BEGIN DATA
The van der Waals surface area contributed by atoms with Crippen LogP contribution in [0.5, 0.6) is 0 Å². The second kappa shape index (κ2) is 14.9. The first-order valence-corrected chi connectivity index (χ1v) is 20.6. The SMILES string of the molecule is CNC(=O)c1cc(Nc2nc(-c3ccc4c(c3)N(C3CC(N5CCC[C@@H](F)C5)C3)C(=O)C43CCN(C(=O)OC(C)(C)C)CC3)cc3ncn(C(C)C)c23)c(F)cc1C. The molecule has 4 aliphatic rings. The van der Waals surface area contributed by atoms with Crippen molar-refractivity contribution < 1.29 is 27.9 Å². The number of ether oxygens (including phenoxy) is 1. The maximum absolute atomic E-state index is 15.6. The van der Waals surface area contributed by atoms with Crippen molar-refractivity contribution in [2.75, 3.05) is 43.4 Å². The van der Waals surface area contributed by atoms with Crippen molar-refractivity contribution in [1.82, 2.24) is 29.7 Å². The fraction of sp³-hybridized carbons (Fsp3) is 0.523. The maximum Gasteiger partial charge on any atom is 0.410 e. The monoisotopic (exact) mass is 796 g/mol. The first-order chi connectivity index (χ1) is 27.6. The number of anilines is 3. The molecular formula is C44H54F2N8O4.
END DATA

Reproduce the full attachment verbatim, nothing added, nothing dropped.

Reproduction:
The van der Waals surface area contributed by atoms with Crippen LogP contribution in [0.5, 0.6) is 0 Å². The second kappa shape index (κ2) is 14.9. The first-order valence-corrected chi connectivity index (χ1v) is 20.6. The SMILES string of the molecule is CNC(=O)c1cc(Nc2nc(-c3ccc4c(c3)N(C3CC(N5CCC[C@@H](F)C5)C3)C(=O)C43CCN(C(=O)OC(C)(C)C)CC3)cc3ncn(C(C)C)c23)c(F)cc1C. The molecule has 4 aliphatic rings. The van der Waals surface area contributed by atoms with Crippen molar-refractivity contribution < 1.29 is 27.9 Å². The number of ether oxygens (including phenoxy) is 1. The maximum absolute atomic E-state index is 15.6. The van der Waals surface area contributed by atoms with Crippen molar-refractivity contribution in [2.75, 3.05) is 43.4 Å². The van der Waals surface area contributed by atoms with Crippen molar-refractivity contribution in [1.82, 2.24) is 29.7 Å². The fraction of sp³-hybridized carbons (Fsp3) is 0.523. The maximum Gasteiger partial charge on any atom is 0.410 e. The monoisotopic (exact) mass is 796 g/mol. The first-order chi connectivity index (χ1) is 27.6. The number of anilines is 3. The molecular formula is C44H54F2N8O4.